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There’s basically nothing better in the world than climbing a tree and watching the world go by from way up in the branches. But when you get to a certain age – say, past 16 or so – climbing trees tends to get a bit more difficult. Designers Robert McIntyre and Thor ter Kulve developed a system that takes the work out of tree climbing and leaves you with just the fun, whimsical part.

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CanopyStair is a little like a ladder that you might find leading up to a treehouse – but in this case, the goal at the top isn’t a super-secret hideout. It’s just the opportunity to sit among the leaves and watch life go by below.

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The modular, removable system is harmless to the tree and requires no tools to install. Woven ratcheting strips wrap around the tree’s trunk to hold each step in place. Thick pads protect the tree’s bark and keep the stairs themselves from cutting into it. A thin wooden pole connects each stair to a handrail to drastically cut down on the danger factor.

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CanopyStair can be installed with no special skills or tools. Installation times differ depending on tree girth and height, but a 20-foot set can be installed in around three hours by two people.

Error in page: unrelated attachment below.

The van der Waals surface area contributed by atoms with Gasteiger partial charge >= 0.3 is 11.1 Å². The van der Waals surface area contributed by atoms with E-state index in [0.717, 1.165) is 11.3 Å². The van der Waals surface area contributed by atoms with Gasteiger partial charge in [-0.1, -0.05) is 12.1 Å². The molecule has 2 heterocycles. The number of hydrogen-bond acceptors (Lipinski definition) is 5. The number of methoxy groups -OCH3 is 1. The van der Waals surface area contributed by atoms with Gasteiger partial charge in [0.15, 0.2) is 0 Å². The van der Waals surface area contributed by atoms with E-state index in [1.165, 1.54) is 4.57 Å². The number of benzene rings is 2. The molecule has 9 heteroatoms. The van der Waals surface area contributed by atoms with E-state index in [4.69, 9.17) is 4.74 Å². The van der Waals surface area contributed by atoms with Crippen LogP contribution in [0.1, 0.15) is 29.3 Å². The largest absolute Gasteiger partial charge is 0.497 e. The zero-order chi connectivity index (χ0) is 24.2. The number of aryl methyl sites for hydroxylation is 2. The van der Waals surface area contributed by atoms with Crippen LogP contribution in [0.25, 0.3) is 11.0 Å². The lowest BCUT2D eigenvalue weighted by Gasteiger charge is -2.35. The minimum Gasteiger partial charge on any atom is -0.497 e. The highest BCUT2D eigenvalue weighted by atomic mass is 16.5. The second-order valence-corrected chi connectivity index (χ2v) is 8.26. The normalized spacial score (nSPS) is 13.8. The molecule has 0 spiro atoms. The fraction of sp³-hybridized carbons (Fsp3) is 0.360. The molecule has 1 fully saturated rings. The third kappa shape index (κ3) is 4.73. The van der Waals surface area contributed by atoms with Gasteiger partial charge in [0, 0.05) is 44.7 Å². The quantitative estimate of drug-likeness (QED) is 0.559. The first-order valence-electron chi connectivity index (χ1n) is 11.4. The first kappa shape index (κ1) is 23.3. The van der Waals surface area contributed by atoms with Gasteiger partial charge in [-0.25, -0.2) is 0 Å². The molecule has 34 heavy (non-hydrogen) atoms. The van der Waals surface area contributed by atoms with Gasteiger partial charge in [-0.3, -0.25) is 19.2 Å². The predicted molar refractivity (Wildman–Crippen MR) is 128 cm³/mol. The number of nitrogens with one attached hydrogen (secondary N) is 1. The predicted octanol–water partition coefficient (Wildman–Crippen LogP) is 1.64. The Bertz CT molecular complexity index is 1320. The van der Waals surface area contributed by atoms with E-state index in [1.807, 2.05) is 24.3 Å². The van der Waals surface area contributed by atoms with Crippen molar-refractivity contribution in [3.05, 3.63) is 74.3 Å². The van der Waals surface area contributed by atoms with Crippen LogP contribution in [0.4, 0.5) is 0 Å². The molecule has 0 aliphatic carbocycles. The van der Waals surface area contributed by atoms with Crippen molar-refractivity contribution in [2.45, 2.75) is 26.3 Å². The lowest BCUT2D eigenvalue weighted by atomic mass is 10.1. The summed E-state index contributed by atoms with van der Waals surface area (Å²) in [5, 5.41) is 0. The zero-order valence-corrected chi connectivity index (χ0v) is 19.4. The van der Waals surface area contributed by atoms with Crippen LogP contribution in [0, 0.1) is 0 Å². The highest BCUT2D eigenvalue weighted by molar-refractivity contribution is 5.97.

“CanopyStair was conceived last year when designers Robert McIntyre and Thor ter Kulve spent time in the Azores. Though the house where they were staying was near the seashore, a tall stone wall that surrounded the house cut off any view of it. Only by climbing a tree in the garden could they watch the sun setting across the ocean, and so they began to discuss ways of transforming a garden tree into a staircase, thus allowing them to walk and up and down easily and enjoy the view.”

“During the course of their final year at the RCA studying on the Design Products postgraduate programme, ter Kulve and McIntyre developed their concept, and began to experiment with various prototypes. Testing out CanopyStair they realised that what they had created was something rather special, much more than just a means to a view. They felt that they had unlocked a gate to a secret garden and made a passageway to a secluded habitat. Forest canopy is the least explored ecosystem on earth, a cloud of life that they could now access unobtrusively. And there was something deeply nostalgic about the experience of ascending the stairs – tapping into childhood memories of exploring, climbing, trespassing, of tree houses and summer days.”